The most straightforward way governments could impose regulations is by taxing any used fiat money to cash out a virtual token. Fiat refers to conventional currencies issued by governments — money that’s backed by the full faith and credit of a country. By default, governments protect borrowers of currencies. The main problem with this is that if it is applied to individual tokens, a cryptocurrency owner could simply turn to another coin and cash out.

Here’s why governments are eyeing blockchains.

Blockchain is like a digital database that acts as an electronic transaction log by recording the details of each financial exchange. The main difference between blockchain and cryptocurrency is that the former is a technology while the latter is an asset. This difference is why government officials are more likely to favor blockchain technology.

This is because blockchain technology has the potential to make government processes faster, cheaper, and more efficient. The difference between the two is subtle but important. Governments are exploring how blockchain technology can help them keep up with the ever-evolving digital world.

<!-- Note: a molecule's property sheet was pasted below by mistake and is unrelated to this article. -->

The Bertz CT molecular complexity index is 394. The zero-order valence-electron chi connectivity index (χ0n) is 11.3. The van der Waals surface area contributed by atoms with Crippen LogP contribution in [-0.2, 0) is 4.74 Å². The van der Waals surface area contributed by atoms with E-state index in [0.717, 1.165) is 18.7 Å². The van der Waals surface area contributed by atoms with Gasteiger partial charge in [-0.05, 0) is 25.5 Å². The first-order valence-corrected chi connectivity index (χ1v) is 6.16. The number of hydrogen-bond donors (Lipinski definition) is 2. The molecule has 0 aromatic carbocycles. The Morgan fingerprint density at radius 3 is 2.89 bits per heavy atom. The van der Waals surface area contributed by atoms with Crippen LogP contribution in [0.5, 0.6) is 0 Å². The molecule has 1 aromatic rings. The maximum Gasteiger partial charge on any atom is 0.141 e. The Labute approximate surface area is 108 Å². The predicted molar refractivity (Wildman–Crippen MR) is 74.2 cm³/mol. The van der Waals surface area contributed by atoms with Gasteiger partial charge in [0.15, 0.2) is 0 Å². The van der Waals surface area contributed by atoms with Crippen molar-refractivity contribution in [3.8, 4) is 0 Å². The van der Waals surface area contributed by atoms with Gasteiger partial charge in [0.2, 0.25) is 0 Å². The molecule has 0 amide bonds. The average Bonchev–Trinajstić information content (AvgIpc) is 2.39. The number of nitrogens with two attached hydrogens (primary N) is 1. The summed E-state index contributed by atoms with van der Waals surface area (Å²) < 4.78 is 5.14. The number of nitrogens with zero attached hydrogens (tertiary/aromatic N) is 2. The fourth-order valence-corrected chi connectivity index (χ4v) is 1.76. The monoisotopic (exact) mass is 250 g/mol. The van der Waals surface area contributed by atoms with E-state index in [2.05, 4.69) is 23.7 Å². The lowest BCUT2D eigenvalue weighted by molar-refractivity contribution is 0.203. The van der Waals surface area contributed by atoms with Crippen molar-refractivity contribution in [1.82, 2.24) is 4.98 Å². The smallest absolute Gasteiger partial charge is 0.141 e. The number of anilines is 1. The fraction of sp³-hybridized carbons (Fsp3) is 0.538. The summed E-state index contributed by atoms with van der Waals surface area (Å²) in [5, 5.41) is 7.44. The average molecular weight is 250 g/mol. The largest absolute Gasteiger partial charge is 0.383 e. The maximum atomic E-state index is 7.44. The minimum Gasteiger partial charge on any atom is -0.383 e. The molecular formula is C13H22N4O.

What a blockchain-based government would look like:

  • Efficiency & Speed in Central Banks — Real-time gross settlement is a continuous process that updates financial transactions as soon as they occur. Central banks can use blockchain technology to speed up this procedure with enhanced security measures.
  • Smart Cities — A smart city uses information technology and data to integrate and manage physical, social, and business infrastructures in order to streamline services for its inhabitants. It also ensures efficient utilization of available resources by this means.
  • Smart Contracts — Automated e-government processes self-execute contracts by using blockchain technology to function. This means they can automatically verify and enforce the terms of the contract. This would reduce the risks of errors and chances of corruption.
  • Efficient Taxation — Smart contracts can simplify the tax collection process by automatically matching data on income transactions with information about a person’s taxes and social security. Automated tax collection and coordination between agencies bring efficiency, speed, and security to the process.
  • Empowered and Informed Citizens — Blockchain gives citizens more control over their data because it increases transparency. They could use blockchains to access services, store, and manage important data securely etc.